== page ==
Crises in the Balkans: Views from the Participants

By Constantine P. Danopoulos; Kostas G. Messas | Go to book overview

Bulgaria is the country worst hit by the Yugosanctions and while it faces a lot of hardships in its transition towards a market economy it has received no compensation for its strict observance of the sanctions." 23 President Zhelev, too, pointed out the dangers of marginalization. When asked about Bulgaria's potential inclusion in NATO, Zhelev said

that it would be very sad [if] Bulgaria is left at the tail end. 'We are situated in the explosion prone region of the Balkans. Any day Bulgaria may find itself under the threat of war, despite its moderate and balanced policy and despite the guarantees it has given that it would not interfere in this conflict. For us the question of guarantees is not the latest fashion but a matter of vital importance. 24

Thus, the worst outcome of the Balkan crisis for Bulgaria is international inaction and inattention.


Notes
1.
Norman Angell, Peace Theories and the Balkan War ( London: Horace Marshall and Son, 1912), p. 7.
2.
Robert Donia and John Fine, Bosnia and the Balkan War ( London: Horace Marshall and Son, 1912), p. 3.
3.
Robin Alison Remington, "Bosnia: The Tangled Web," Current History ( November 1993), p. 269.
4.
American-Bulgarian Good Neighbor League, Bulgaria's True Record (Oak Park, IL: American-Bulgarian Good Neighbor League, 1945), p. 37.
5.
Marin Pundeff, "Bulgaria," in Joseph Held (ed.), The Columbia History of Eastern Europe in the Twentieth Century ( New York: Columbia University Press, 1992), p. 98.
6.
Ibid., p. 101.
7.
Ibid., p. 103.
8.
Bulgarian Telegraph Association (hereafter BTA), July 3, 1995.
9.
Kjell Engelbrekt, Radio Free Europe/Radio Liberty Daily Report (hereafter RFE/RL), online, May 22, 1992.
10.
Mils News, online, Skopje, April 4, 1995.
11.
BTA, December 5, 1994.
12.
Kjell Engelbrekt, RFE/RL, online, May 25, 1992.
13.
BTA, January 30, 1995.
14.
BTA, January 30, 1995.
15.
BTA, January 30, 1995.
16.
Rada Nikolaev, RFE/RL, online, April 9, 1992.

-208-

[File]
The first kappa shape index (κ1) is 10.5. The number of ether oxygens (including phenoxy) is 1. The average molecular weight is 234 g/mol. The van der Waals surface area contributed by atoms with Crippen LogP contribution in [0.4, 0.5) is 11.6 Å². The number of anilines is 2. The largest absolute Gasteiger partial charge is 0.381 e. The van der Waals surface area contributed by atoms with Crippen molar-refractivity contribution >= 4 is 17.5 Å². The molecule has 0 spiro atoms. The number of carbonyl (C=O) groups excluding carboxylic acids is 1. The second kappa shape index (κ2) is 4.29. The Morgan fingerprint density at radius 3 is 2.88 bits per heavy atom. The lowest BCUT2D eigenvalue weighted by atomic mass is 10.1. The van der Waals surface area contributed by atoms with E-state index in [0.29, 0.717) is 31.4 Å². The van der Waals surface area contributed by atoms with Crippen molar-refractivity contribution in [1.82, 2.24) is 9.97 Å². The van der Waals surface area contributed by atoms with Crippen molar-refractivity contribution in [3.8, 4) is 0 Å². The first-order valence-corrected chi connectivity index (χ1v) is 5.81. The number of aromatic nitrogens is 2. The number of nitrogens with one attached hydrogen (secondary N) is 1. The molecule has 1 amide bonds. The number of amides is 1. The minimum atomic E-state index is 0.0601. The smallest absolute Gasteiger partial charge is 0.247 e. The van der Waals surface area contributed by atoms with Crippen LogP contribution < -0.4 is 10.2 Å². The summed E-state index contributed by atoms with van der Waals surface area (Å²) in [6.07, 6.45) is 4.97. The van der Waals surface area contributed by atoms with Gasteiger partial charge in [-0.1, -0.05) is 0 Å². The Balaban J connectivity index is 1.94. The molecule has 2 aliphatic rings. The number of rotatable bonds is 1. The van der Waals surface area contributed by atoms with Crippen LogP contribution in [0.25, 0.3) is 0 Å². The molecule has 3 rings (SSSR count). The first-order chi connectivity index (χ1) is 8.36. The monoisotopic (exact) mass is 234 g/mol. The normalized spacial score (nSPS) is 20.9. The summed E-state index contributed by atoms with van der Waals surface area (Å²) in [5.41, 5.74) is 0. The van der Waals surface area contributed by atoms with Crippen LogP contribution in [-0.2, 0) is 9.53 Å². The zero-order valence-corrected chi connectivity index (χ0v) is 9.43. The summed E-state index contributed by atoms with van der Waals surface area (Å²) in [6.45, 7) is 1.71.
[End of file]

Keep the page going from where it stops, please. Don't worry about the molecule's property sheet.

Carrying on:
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Crises in the Balkans: Views from the Participants
Table of contents

Table of contents

  • Title Page iii
  • Contents v
  • Foreword vii
  • Preface and Acknowledgments ix
  • 1: Ethnonationalism, Security, and Conflict in the Balkans 1
  • Notes 17
  • 2: Of Shatter Belts and Powder Kegs: A Brief Survey of Yugoslav History 19
  • Notes 41
  • 3: Defeating "Greater Serbia," Building Greater Milosevic 47
  • Notes 70
  • 4: Franjo Tudjman's Croatia and the Balkans 75
  • Notes 89
  • 5: Bosnian Muslim Views of National Security 93
  • Notes 110
  • 6: Montenegro: Beyond the Myth 113
  • Notes 131
  • 7: The Balkan Crisis and the Republic of Macedonia 135
  • Notes 150
  • 8: Greece's Policies in the Post-Cold War Balkans 153
  • Conclusions 165
  • 9: Albanian Nationalism and Prospects for Greater Albania 169
  • Notes 190
  • 10: Bulgaria and the Balkans 195
  • Notes 208
  • 11: Turkey and the Balkans: Searching for Stability1 211
  • Conclusion 220
  • Notes 221
  • 12: Romania and the Balkan Imbroglio 225
  • Notes 237
  • 13: Troubles in the Balkans: The View from Hungary 241
  • Notes 255
  • 14: Moscow and the Yugoslav Secession Crisis 257
  • Notes 271
  • 15: US Policy in the Balkans: From Containment to Strategic Reengagement 275
  • Notes 292
  • 16: France, Germany, and the Yugoslavian Wars 297
  • Notes 309
  • 17: Failure in Former Yugoslavia: Hard Lessons for the European Union 311
  • Notes 324
  • 18: NATO and the Bosnian Quagmire: Reluctant Peacemaker 331
  • Notes 347
  • 19: The United Nations and the Conflict in Former Yugoslavia 351
  • Conclusion 367
  • Notes 368
  • About the Editors and Contributors 371
  • Index 381
  • About the Book 390
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